Smaller industrial cities are overwhelmingly concentrated in the Northeast and Midwest, particularly in Pennsylvania, New York, and Ohio.
Some of my readers might anticipate where I am going with the above quote. I see a functional mega-region (Urbanophile cringes at the proposed coalition of weak cities) that is much more coherent than Richard Longworth's sprawling Midwest and John Austin's grandiose Great Lakes Economic Initiative. PolicyLink makes a compelling case for ending the economic isolation of these former small-scale economic powers.
Given the tendency of globalization to favor the biggest cities getting bigger and the smaller cities to shrink, salvaging the assets of a place such as Youngstown would seem to be folly. Pittsburgh's ongoing agglomeration is often understood as a regional economic threat to other would-be renaissance stories. However, I envision some sort of spillover if the right infrastructure was put in place. Fair to say that I'm not sure what that infrastructure should be, but I have a few ideas. The relationship between the bigger industrial cities and their economic hinterlands could be mutually beneficial.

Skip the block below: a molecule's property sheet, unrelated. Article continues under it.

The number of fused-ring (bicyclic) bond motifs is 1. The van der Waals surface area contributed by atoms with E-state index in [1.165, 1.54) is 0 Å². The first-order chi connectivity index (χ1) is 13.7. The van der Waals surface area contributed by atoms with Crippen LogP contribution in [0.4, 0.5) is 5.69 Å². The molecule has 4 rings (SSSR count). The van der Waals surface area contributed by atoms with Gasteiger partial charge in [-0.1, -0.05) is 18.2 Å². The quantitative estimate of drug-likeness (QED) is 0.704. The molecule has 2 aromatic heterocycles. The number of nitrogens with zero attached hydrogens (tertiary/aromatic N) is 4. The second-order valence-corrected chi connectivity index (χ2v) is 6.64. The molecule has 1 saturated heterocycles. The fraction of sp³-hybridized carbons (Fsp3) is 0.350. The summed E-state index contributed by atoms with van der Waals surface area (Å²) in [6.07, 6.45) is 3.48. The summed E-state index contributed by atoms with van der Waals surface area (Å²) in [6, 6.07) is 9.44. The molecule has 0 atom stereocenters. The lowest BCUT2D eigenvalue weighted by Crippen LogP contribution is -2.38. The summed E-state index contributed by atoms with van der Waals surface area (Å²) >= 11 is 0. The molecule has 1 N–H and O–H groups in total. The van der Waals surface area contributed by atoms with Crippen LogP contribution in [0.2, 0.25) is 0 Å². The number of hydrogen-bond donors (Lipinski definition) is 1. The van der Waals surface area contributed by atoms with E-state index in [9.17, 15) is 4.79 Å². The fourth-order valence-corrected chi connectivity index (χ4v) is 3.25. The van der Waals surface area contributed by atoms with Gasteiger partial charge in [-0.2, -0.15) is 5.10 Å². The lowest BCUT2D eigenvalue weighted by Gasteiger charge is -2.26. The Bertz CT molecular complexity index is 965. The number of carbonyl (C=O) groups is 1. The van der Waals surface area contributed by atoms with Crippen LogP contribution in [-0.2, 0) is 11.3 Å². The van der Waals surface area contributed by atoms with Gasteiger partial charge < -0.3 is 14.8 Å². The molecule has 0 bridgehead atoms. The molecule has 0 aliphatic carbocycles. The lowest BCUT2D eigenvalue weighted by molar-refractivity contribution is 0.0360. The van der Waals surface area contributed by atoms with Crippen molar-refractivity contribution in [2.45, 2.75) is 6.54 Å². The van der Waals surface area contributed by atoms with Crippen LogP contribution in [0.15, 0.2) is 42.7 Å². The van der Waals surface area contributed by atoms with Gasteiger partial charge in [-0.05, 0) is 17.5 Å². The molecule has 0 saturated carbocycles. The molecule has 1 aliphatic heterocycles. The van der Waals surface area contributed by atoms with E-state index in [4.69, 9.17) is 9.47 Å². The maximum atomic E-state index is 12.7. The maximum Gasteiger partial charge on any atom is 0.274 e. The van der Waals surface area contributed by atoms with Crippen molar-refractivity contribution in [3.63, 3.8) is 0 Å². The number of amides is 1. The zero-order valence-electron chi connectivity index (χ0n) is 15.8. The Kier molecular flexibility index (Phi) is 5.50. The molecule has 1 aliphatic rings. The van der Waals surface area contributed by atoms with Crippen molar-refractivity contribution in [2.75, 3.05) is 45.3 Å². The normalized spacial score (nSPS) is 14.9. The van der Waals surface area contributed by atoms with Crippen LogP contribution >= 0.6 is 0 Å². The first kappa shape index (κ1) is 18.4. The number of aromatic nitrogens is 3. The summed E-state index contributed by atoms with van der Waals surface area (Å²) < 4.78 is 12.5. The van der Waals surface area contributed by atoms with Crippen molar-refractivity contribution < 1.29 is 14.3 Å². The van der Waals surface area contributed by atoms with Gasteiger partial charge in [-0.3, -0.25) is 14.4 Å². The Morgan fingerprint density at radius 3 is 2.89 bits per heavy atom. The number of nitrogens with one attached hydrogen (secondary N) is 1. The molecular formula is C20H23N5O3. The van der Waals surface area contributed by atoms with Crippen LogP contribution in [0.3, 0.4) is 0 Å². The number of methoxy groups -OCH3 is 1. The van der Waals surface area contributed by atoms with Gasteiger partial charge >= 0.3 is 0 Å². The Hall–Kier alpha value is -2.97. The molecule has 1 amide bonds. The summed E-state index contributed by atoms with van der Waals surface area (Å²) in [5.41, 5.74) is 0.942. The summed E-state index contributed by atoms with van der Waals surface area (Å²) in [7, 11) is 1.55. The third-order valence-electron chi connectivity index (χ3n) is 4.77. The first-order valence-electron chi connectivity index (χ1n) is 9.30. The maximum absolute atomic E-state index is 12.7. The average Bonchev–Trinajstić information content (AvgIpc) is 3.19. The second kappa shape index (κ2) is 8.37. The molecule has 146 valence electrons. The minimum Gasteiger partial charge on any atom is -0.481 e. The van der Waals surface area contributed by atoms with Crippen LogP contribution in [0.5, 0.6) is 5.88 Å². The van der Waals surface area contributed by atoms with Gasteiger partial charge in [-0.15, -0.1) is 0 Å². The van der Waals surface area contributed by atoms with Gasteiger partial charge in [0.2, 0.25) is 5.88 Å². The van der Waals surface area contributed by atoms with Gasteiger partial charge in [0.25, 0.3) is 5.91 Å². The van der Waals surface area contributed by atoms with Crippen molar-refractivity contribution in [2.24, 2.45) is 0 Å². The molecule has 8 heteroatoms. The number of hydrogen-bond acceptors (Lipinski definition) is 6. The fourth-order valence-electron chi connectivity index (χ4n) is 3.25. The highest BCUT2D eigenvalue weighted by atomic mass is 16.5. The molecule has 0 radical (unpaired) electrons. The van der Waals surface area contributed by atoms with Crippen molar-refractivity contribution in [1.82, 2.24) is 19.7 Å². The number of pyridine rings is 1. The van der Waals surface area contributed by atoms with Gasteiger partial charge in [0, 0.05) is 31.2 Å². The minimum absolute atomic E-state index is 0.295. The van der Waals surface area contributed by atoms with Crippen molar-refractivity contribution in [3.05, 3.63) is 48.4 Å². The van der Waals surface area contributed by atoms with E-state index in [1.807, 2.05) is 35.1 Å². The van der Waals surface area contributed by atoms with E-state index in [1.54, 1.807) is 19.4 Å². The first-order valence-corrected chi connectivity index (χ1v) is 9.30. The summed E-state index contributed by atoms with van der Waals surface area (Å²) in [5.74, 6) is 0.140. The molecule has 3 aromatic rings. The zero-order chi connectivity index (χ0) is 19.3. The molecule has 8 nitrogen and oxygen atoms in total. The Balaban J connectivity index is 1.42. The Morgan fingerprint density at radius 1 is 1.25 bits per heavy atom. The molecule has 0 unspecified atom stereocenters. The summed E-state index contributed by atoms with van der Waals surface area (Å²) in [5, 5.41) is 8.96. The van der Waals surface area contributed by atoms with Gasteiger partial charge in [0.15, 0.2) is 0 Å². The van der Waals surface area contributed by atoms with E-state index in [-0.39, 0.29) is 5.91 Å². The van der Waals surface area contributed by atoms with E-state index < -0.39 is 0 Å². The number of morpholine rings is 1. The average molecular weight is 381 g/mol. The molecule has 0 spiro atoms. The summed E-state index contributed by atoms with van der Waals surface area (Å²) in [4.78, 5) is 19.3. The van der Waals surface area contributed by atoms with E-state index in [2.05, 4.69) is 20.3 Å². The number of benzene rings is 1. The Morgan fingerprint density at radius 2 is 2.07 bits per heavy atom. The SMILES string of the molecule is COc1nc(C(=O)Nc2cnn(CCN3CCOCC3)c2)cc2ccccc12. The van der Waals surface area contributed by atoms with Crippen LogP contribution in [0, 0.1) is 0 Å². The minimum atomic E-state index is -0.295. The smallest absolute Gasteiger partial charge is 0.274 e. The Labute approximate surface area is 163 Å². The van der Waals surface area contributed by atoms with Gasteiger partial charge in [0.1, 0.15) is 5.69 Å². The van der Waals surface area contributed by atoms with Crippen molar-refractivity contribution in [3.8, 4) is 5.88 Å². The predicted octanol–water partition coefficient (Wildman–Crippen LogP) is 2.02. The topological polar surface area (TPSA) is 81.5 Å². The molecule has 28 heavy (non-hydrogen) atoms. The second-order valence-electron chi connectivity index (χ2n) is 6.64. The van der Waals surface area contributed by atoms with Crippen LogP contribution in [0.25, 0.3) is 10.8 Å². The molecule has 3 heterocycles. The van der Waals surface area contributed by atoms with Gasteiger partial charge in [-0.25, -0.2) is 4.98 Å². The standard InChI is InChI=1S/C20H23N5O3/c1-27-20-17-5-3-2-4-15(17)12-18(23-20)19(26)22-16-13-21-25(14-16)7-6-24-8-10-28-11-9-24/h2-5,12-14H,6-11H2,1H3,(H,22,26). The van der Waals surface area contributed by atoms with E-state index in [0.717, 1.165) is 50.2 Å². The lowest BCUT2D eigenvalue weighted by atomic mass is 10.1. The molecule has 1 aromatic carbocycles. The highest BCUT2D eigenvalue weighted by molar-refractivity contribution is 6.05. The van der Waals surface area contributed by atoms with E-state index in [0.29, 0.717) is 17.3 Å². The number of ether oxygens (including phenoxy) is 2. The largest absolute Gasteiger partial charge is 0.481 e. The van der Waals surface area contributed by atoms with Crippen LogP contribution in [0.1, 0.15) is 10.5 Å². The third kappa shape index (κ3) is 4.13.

Perhaps I should leave such speculation to the Ed Glaeser's of the world. Yet Youngstown inspired me just as it inspired PolicyLink. I see something working and something worth supporting. Smaller industrial cities have too many assets to let slide into the valleys of globalization.